I took my second trip of 2013* to a now-scorching hot Arizona last week for Trek’s 2014 launch camp, which saw several new additions to the brand’s ranges and, more to the point, gave me some quality time on Sedona’s endless network of flowy singletracks on two shiny bikes, the first of which was the Fuel EX 29.
Trek had brought me, along with around 20 other bike journalists, to a completely different zone in Sedona this time, away from the main town and placed at the foot of several high and imposing sandstone cliffs. Our base at the Red Agave Resort was spectacular and the snaking singletrack disappearing away from the corner of the central communal area, where we worked on and nattered about bikes, was a sign of things to come.
Fuel EX 29 is launched
As already mentioned, there were several key launches from Trek on the Sedona camp, including the expansion of Project One into mountain bikes and the launch of the Remedy 29 (stay tuned for the story). The broadening of Trek’s technical trail bikes into the realms of big wheels is hardly something that comes as a surprise with the American market’s lust for the 29” hoops, but I was still keen to see how they would have overcome the difficulties of squeezing bigger wheels into a frameset compact enough to still be manoeuvrable and without compromising cockpit space.
“The light, fast Fuel EX sets the bar for mountain bike versatility, bringing race-day tech to all-day adventure. This fast-rolling ride is your go-to full suspension trail bike.”
The Fuel EX 29 features 120mm suspension travel, a 69.5º head angle, carbon fibre mainframe and seatstay on models above the EX 9, tapered steerer, BB95 and, vitally, Gary Fisher inspired G2 geometry with that defining fork offset, which in theory gives more precise steering. It’s also available in a full six sizes, from 15.5 to 23” meaning there’s a size for almost every rider.
With seven different price points, from £2,199 right the way up £6,849, there’s also plenty of scope to tailor your budget. If you want to go to the moon there’s also the opportunity to fully pimp it with Trek’s Project One.
The pilot on my flight to the States had promised a ‘cooling breeze’ in Phoenix, however at 37 degrees I wasn’t sure that I agreed. Upon arrival into Sedona, which sits in the hills around two hours north of the city and at just over 1,000 metres altitude, we tinkered with the Fuel EX 29 bikes and set our bodies for HEATWAVE.
Setting out at around midday on what should in hindsight have been an early morning ride, with hydration packs full to the brim and spare water bottles stashed in bags and bottle cages, we began the first ride on 29er Fuel EX bikes: a twisty, turny, flowy and smooth singletrack. This trail proved perfect testing terrain for the Fuel – tech trail being its purpose in life and especially that of the lighter variety, which necessitates fast rolling.
Up to speed in no time, I was tucked in behind a line of fast riders, with Trek’s Product Manager John Riley leading the charge. The trail didn’t gain a huge amount of height, rather hugging the contours of the hills and red stacks of rock, with a good dose of pedalling needed to keep at speed. The bike definitely passed the pedal test – I powered round the 15-mile loop with no niggles – the 73.6 seat angle putting the seat in a good place for sitting and pedalling and little in the way of suspension action – and the RockShox Reverb dropper post on the EX 9.8 (which comes in at £4,199) that I was riding ensured that the snake of singletrack was maximum fun.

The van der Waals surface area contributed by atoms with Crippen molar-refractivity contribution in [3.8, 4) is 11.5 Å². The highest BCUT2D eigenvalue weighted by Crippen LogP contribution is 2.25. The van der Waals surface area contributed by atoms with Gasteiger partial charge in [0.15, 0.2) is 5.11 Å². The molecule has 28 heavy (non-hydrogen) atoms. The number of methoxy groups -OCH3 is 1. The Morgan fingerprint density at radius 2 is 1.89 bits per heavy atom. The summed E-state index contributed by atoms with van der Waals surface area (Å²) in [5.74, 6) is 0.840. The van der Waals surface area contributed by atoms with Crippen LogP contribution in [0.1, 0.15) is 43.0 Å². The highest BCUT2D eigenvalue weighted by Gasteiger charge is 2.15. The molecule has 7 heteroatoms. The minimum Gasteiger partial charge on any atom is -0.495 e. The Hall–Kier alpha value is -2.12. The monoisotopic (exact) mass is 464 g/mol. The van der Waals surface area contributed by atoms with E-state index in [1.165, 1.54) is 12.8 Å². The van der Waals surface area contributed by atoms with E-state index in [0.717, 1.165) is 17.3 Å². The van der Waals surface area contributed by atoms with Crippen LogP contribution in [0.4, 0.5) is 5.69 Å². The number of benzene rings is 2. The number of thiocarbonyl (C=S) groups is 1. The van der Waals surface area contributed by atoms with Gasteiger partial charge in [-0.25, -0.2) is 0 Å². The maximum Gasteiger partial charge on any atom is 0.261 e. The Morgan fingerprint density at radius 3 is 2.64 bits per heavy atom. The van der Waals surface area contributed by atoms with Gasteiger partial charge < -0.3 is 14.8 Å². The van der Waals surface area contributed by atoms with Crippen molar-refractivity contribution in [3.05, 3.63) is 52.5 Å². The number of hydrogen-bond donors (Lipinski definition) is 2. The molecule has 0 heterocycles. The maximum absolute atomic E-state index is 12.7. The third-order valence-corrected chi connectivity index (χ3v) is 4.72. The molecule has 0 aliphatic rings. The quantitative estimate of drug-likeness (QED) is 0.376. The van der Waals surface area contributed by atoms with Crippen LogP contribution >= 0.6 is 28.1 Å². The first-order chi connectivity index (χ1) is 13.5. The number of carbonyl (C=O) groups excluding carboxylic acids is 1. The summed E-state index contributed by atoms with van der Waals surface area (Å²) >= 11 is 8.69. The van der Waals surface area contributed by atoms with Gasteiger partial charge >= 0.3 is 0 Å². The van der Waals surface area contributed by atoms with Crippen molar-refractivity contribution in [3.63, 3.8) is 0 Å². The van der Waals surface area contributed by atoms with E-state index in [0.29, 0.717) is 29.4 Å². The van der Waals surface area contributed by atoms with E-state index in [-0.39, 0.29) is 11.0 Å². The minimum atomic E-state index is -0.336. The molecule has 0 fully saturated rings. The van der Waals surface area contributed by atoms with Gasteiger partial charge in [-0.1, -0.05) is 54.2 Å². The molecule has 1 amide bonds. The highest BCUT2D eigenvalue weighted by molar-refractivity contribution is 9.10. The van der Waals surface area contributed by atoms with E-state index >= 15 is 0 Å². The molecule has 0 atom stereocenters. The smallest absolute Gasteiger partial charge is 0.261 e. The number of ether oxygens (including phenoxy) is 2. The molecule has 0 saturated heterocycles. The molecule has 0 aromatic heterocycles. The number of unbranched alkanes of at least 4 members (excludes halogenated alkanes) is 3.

Getting into the more technical sections later in the ride, which involved rock rollers, small boulder fields and higher speeds through turns, the bike proved equally as capable. And a lot of fun. I was able to play with the trail and its endless succession of crests, fades and rollers, throwing the bike where I wanted it to go at all speeds. The bigger wheels most certainly didn’t affect my enjoyment of the ride and quite possibly enhanced it. With a chainstay length of just 45.2cm throughout all sizes I probably should have known that it would be a good fun ride, and those big wheels meant the bike was well balanced.
It’s the rear end of the bike that really makes it a lot of fun where some bikes in its category fail. The tight chainstay is thanks to graft by the Trek team to fit the bigger wheel into the chassis without negatively affecting the stroke of the shock. Although one weekend of riding in prime conditions is never prove a complete testing process, I will say that I found the suspension to be stable yet supple – evidence perhaps of the company’s in-house suspension guru Jose Gonzalez, who works tirelessly on bettering the performance of the shocks used across Trek’s ranges and ensuring that they work in unison with the ratios provided by varying dimensions. The rear shock is manufactured and branded by Fox, but the internals are customised for the bike, with Trek’s DRCV (Dual Rate Control Valve) to thank for the bottomless yet supple feel of the suspension stroke.
We rode some simply sublime trails on the Fuel 29er – from smooth flow to tech flow and the odd bit of nasty steep to ensure a rounded ride package. I enjoyed the ride and the bike did its job without me having to make any major adjustments. The frame package is finished off with a collection of taglines unique to Trek – ABP, EVO, OCLV and Full Floaters all doing their jobs very well indeed. If you want to find out more about the Trek technology that has been applied to this bike and to have the acronyms explained, click here for more.
We’ll be testing one of these bikes more thoroughly (and in less ideal conditions) over the coming months so stay tuned for the full review.
* Read about the SRAM Trail House trip to Sedona here